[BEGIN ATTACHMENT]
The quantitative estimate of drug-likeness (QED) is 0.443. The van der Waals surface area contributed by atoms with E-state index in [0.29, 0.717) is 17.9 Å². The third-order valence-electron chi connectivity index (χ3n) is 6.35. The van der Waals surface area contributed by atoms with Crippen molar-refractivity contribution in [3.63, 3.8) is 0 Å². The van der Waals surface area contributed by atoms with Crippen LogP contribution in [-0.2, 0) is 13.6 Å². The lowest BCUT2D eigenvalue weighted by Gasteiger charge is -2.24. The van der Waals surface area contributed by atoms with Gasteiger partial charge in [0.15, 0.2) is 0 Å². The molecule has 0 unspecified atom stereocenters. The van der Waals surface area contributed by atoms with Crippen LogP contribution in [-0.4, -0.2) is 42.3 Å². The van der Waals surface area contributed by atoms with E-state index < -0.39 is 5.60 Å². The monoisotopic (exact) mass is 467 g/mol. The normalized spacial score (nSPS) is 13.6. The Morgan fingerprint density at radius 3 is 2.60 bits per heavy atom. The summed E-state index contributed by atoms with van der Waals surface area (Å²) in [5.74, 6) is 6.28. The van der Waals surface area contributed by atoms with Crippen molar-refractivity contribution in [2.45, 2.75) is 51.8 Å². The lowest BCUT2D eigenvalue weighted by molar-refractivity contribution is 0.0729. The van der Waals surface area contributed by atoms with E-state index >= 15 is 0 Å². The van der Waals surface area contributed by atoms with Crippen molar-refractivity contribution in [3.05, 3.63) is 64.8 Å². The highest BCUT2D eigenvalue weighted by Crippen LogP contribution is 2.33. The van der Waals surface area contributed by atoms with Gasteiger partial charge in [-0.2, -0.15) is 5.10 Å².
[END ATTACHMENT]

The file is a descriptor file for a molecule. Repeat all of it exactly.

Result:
The quantitative estimate of drug-likeness (QED) is 0.443. The van der Waals surface area contributed by atoms with E-state index in [0.29, 0.717) is 17.9 Å². The third-order valence-electron chi connectivity index (χ3n) is 6.35. The van der Waals surface area contributed by atoms with Crippen molar-refractivity contribution in [3.63, 3.8) is 0 Å². The van der Waals surface area contributed by atoms with Crippen LogP contribution in [-0.2, 0) is 13.6 Å². The lowest BCUT2D eigenvalue weighted by Gasteiger charge is -2.24. The van der Waals surface area contributed by atoms with Gasteiger partial charge in [0.15, 0.2) is 0 Å². The molecule has 0 unspecified atom stereocenters. The van der Waals surface area contributed by atoms with Crippen LogP contribution in [-0.4, -0.2) is 42.3 Å². The van der Waals surface area contributed by atoms with E-state index < -0.39 is 5.60 Å². The monoisotopic (exact) mass is 467 g/mol. The normalized spacial score (nSPS) is 13.6. The Morgan fingerprint density at radius 3 is 2.60 bits per heavy atom. The summed E-state index contributed by atoms with van der Waals surface area (Å²) in [5.74, 6) is 6.28. The van der Waals surface area contributed by atoms with Crippen molar-refractivity contribution in [2.45, 2.75) is 51.8 Å². The lowest BCUT2D eigenvalue weighted by molar-refractivity contribution is 0.0729. The van der Waals surface area contributed by atoms with E-state index >= 15 is 0 Å². The van der Waals surface area contributed by atoms with Crippen molar-refractivity contribution in [3.05, 3.63) is 64.8 Å². The highest BCUT2D eigenvalue weighted by Crippen LogP contribution is 2.33. The van der Waals surface area contributed by atoms with Gasteiger partial charge in [-0.2, -0.15) is 5.10 Å².